3. Results and Discussion

Under the same input power and the same filling ratio (the ratio of electrode diameter to mold diameter), a two-dimensional comprehensive mathematical model of the process of OE-ESR and TSCE-ESR were established. The multi-physical field and droplet effect under the two processes are described in terms of the metal pool structure, and the molten metal pool structure considering droplet effect is obtained.

3.1. Electromagnetic Field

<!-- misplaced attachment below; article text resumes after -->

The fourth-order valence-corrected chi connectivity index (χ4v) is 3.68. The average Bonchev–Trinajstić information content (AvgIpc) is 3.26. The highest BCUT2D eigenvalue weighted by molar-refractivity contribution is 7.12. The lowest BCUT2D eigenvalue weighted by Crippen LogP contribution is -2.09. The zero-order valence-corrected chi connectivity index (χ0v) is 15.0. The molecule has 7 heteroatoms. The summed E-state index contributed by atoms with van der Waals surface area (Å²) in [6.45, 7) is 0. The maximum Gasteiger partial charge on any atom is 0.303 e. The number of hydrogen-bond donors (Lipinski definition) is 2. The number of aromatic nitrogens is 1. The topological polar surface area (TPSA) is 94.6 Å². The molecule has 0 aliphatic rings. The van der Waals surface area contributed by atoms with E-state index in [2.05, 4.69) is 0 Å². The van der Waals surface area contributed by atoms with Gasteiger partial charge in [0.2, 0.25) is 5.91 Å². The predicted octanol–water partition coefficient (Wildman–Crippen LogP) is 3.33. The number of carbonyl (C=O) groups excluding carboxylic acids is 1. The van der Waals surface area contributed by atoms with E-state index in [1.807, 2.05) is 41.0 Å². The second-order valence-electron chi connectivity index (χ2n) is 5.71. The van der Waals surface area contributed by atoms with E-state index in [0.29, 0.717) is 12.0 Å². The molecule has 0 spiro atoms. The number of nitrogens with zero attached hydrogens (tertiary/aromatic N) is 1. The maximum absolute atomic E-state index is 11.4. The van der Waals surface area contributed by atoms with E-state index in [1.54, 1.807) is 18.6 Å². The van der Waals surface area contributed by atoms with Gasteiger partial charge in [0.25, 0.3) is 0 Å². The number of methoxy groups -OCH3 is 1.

Figure 5 shows the current density distribution in the process of OE-ESR and TSCE-ESR. It can be seen from Figure 5a that in the process of OE-ESR, after the current flows from the electrode into the slag pool, the current is redistributed, which is mainly concentrated below the electrode. Therefore, the current density in the central area of the slag pool is relatively large. It can be seen from Figure 5b that in the process of TSCE-ESR, the current path is mainly divided into two types. One is that the current flows from one electrode into the slag pool, then directly into the other electrode, and finally flows back to the short-net system. Another way is that when the current flows from one electrode, a small amount of current will flow through the ingot, then through the slag pool, and finally back to the short-net system. Because of the self-inductance and mutual inductance of the two electrodes, there is a significant proximity effect on the current density distribution between the two electrodes. Proximity effect makes the current flow along the shortest path, resulting in the current density mainly concentrated on the inner side of the two electrodes in the slag pool, which accounts for about 44.9% of the total current. Figure 6 shows the current density values of OE-ESR and TSCE-ESR at z = −0.31 m. It can be seen from the figure that because of the skin effect, the current density values of OE-ESR and TSCE-ESR reach the peak at the corner of the electrode tip. However, in the process of TSCE-ESR, the current density value in the corner area (r = ± 0.01325) near the tips of the two electrodes is much larger than that in the corner area (r = ± 0.05075) near the mold. Therefore, in the process of TSCE-ESR, the proximity effect will inhibit the skin effect and becomes the main factor affecting the current distribution in slag pool.